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No surgery yet for Johnson

Doug Johnson, the starting quarterback for the University of Florida and a third baseman in the Devil Rays system, was told Monday that surgery is not immediately necessary to treat his sore right shoulder.

Johnson, who has been suffering from ongoing shoulder pain since late April, was examined in Birmingham, Ala., by James Andrews, a member of the Devil Rays medical staff and one of the nation's leading orthopedic specialists.

"I am encouraged that Dr. Andrews did not recommend immediate surgery," Johnson said through UF. "According to Dr. Andrews, there may be alternatives to surgeries that we had not yet considered."

Added Mark Rodgers, Johnson's baseball adviser: "If your concern is only the UF football program and its well-being, you're encouraged by this news. There's potential that you could have both quarterbacks on the sidelines playing this fall."

Rays general manager Chuck LaMar said the plan is to wait on one more examination before action is taken. Johnson was to be examined today by UF physician Pete Indelicato.

"I think a course of action will be decided in the next couple of days," LaMar said. "He's been re-examined, and we are awaiting an examination with a UF (specialist). A decision is coming soon."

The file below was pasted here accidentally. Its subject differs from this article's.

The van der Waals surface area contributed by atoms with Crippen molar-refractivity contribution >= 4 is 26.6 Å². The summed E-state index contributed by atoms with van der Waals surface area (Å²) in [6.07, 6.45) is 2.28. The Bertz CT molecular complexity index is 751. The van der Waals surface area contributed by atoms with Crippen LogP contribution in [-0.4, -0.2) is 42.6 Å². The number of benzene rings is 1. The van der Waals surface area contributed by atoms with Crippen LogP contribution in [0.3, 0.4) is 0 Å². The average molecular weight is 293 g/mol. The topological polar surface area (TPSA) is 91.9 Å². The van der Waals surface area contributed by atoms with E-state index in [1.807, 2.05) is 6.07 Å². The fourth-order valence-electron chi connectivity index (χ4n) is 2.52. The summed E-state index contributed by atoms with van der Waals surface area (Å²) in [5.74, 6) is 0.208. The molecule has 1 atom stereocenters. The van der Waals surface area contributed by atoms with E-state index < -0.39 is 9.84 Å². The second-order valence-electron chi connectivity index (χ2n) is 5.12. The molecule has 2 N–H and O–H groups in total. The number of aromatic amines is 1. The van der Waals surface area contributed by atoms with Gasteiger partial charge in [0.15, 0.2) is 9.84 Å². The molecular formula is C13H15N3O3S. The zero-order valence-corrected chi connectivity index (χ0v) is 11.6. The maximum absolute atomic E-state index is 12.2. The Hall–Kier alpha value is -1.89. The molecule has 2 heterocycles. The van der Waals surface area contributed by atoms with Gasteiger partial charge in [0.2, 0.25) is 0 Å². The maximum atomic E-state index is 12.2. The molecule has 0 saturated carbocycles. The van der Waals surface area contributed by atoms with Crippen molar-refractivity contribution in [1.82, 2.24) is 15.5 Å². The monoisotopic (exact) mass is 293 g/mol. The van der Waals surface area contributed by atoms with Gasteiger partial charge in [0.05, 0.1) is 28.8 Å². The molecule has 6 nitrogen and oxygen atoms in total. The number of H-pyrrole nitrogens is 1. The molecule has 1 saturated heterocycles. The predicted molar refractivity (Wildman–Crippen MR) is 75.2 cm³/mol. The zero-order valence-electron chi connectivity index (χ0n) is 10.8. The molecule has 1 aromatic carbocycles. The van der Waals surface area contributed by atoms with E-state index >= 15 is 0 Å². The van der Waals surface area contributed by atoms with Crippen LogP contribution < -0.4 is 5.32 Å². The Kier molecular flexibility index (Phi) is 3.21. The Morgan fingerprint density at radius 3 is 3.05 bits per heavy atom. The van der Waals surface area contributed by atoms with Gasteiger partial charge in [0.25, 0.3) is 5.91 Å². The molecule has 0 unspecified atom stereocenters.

Said Johnson: "Hopefully, we can then discuss my alternatives and I can make a decision about the best course of action."

Although surgery for Johnson reportedly was a possibility, LaMar said no decision has been made along those lines.

"We're going to wait until everyone sees him, until all the opinions are together," LaMar said.

The news came eight days after Koco Eaton, another member of the Rays medical staff, examined Johnson and found a cyst on his right shoulder bone.

Reportedly injured in a 21-6 Florida victory over Penn State in the Citrus Bowl on Jan. 1, Johnson's shoulder became a concern in lateApril, after the Orange and Blue game, when Johnson complained of ongoing discomfort.

Johnson, a second-round pick in the 1996 draft, reported to the minor-league training camp this spring but was kept out of action while the Rays awaited further test results.

In two seasons with the Rays' organization, Johnson has hit a combined .215 with five home runs and 28 RBI in 62 games.

In 1997, his sophomore season with the Gators, Johnson started seven games and finished the regular season with 21 TDs and 12 interceptions. He completed 148 of 269 passes for 2,023 yards as the Gators finished the regular season 9-2.

"Any time you have a man like Dr. Andrews recommend a course of action other than surgery it's encouraging," Rodgers said. "Doug had been told, "surgery, surgery, surgery.' Now that a different course has been drawn out for him, I think he's a little apprehensive, but he is encouraged."

_ Staff writer Marc Topkin and Times correspondent Mark Long contributed to this report.

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